Bridging the Gap between Software Architecture and Quality
|Event Date:||February 8, 2018|
|Speaker Affiliation:||Asst. Professor, School of Systems and Enterprises
Stevens Institute of Technology
|Type:||Computer Engineering Seminar
|Contact Name:||Professor Xiaokang Qiu
|School or Program:||Electrical and Computer Engineering
Software architecture plays critical roles throughout the entire life cycle of a software project. Poor software architecture can lead to quality problems, such as error-proneness and high maintenance costs. However, there remains a gap between software architecture and quality---we lack an approach that can directly and automatically analyze the relationship between software architecture and quality. Due to this gap, many important questions are not well addressed: What makes errors in a project hard to eradicate? Is software architecture responsible for the high error-rates? What are the problems in the architecture? How much are the architecture problems costing in a project? Whether and when to fix these problems to reduce the maintenance costs?
In this talk, I will introduce my work in bridging the gap between software architecture and quality (in terms of error- proneness and high maintenance costs). This approach contains three parts: (1) a novel architecture model, the DRSpace model, that represents software architecture as multiple overlapping spaces; (2) an architecture root detection algorithm that automatically captures the most problematic spaces from the DRSpace model; (3) a formal definition of architecture debt and an approach to automatically identify such debts, quantify and model the growing trend of the maintenance costs incurred by such debts. The study of dozens of software systems shows that the majority of error-prone files in a project are usually architecturally connected in only a few architecture roots, making errors hard to eradicate. These roots contain recurring architecture flaws---modularity violations, unhealthy inheritance, unstable interfaces, and cyclic dependencies--- that could be the root causes of high maintenance costs. Our approach can identify architectural debts that generate and grow significant amounts of maintenance efforts over time. The developers can't reduce the over-all error-proneness of a project without paying off the debts first. Our approach has the potential to identify refactoring opportunities, and support decision makings such as whether, when, and where to refactor in software projects.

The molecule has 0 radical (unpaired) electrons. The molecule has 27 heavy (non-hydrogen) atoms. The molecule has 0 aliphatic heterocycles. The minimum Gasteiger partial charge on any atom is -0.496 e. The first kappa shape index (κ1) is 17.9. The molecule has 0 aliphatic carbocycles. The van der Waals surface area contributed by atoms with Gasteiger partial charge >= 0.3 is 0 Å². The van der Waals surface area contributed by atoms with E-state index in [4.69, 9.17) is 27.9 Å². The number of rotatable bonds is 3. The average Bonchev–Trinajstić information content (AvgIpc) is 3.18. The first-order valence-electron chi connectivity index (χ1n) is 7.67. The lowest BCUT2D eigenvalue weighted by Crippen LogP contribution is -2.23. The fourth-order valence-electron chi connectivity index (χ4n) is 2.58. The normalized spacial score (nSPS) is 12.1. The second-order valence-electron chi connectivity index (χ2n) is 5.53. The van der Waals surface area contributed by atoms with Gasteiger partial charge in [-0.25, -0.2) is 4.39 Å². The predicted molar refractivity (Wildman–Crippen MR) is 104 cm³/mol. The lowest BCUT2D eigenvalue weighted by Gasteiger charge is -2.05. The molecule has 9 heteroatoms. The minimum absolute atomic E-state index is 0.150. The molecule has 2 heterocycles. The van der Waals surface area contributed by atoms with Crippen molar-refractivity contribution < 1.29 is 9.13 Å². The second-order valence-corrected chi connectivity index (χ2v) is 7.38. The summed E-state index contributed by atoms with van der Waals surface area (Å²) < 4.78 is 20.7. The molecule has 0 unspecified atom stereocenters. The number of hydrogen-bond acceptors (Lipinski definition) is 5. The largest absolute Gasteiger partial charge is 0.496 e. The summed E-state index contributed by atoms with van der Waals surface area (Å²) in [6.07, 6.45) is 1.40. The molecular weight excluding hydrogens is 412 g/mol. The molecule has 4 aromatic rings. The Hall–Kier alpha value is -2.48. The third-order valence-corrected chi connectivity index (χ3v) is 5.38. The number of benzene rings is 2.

Lu Xiao is an Assistant Professor in the School of Systems and Enterprises at Stevens Institute of Technology. Her research focuses on software architecture, software evolution and maintenance. In particular, she is interested in modeling and analyzing software architecture and its evolution for addressing separate concerns of stakeholders, such as maintenance quality and performance problems. She earned her PhD in Computer Science at Drexel University in 2016, advised by Dr. Yuanfang Cai. Visit her website at: http://personal.stevens.edu/~lxiao6/